How should we understand the six days of creation in Genesis 1:1-2:3? Some insist that the only way to interpret the passage is what is called the “calendar day” view, in which God created the entire universe in six literal, consecutive days roughly 6,000 years ago. Others hold that the days can be understood in some other way, either as indefinite periods of time—the “day-age interpretation”—or as literary devices which are not meant to be taken literally, as in the “framework interpretation.”

In order to evaluate these interpretations, one must take a close look at what the passage actually says. Take, for example, the seventh day, in which God rested from his work of creation. People rest because they get tired. God, on the other hand, rested on the seventh day because he was done. I get worn out on a long hike in the mountains. God was able to create the entire universe without the slightest diminishment of his strength. As the prophet Isaiah wrote to God’s weary people:

Do you not know?
Have you not heard?
The Lord is the everlasting God,
the Creator of the ends of the earth.
He will not grow tired or weary,
and his understanding no one can fathom.
Isaiah 40:28 (NIV)

It is clear that God’s rest on Day 7 was not like our rest. It was similar to our rest—such as Sabbath rest or nightly rest—in that God ceased from his work. But it was different from our rest in that there was no reason whatsoever why God needed to stop, other than the fact that he had accomplished what he set out to do. We humans get to the point where we must rest, even though our work is not yet complete. God’s rest, then, is similar (or analogous) to our rest, but not identical.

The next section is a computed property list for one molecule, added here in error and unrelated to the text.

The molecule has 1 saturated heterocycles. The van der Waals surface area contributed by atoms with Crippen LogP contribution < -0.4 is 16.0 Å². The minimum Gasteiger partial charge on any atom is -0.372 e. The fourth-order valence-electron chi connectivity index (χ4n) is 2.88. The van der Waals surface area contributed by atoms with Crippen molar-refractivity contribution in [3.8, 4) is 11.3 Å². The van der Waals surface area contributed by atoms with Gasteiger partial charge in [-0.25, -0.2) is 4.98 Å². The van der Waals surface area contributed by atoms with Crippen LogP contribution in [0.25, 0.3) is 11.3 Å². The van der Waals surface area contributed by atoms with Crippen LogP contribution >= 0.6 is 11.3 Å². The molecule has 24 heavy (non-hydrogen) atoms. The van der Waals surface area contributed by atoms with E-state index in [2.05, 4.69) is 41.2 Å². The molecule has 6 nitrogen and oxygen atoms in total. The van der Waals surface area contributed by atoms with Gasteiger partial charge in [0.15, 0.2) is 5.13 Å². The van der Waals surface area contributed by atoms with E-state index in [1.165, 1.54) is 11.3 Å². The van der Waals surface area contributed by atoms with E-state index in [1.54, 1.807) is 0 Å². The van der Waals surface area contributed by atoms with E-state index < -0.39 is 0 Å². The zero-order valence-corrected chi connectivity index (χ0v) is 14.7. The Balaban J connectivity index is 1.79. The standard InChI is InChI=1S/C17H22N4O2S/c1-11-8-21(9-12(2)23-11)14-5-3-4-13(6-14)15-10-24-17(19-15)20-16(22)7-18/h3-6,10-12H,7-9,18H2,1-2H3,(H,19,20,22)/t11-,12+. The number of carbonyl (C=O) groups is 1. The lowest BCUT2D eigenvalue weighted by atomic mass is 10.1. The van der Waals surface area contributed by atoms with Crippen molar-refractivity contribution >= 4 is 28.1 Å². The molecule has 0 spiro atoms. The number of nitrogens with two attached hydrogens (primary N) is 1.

There are at least three of these analogies in the opening passage of Genesis:

  • God’s rest is similar to, but not identical to, our rest.
  • God’s work is similar to, but not identical to, our work.
  • God’s speech is similar to, but not identical to, our speech.

This insight leads to what is called the “analogical days” interpretation of Genesis 1. Just as God’s rest is not the same as our rest, God’s work is not the same as our work, and God’s speech is not the same as our speech, it is quite reasonable to consider that perhaps

  • God’s day is similar to, but not identical to, our day.

More could be said in support of the analogical days interpretation, but for now I have simply presented the basics of this position. Please note that this is not “reading science into the Bible.” I have simply looked closely at the passage and observed that it is possible that God’s day might not be the same as an Earth day.

Grace and Peace


It is not just Christian young-Earth creationists (YECs) who insist that the only way to interpret Genesis is “6000-year old Earth.” Atheists and skeptics usually agree with the YECs on this one. Unfortunately, the bad apologetics of young-Earth creationism makes it easier for these skeptics to reject Christianity.

A good summary of various interpretations of Genesis can be found in the Report of the Creation Study Committee of the Presbyterian Church in America, a denomination which holds firmly to the doctrine of Biblical inerrancy.

An important advocate of the analogical days interpretation is C. John Collins of Covenant Theological Seminary. His books include Genesis 1-4: A Linguistic, Literary, and Theological Commentary.

The analogical days interpretation is age-neutral. The Earth could be 6000 years old, it could be billions of years old. In this viewpoint, Genesis simply is not about the age of the Earth.

The analogical days interpretation is also not necessarily “competition” for the other interpretations I mentioned. For example, I think the analogical interpretation flows nicely out of the text of Genesis, while the day-age interpretation does not. That does not mean that the day-age interpretation is incorrect; it just may be that the analogical days interpretation gives a solid biblical foundation which is complementary to the scientific insights of the day-age interpretation.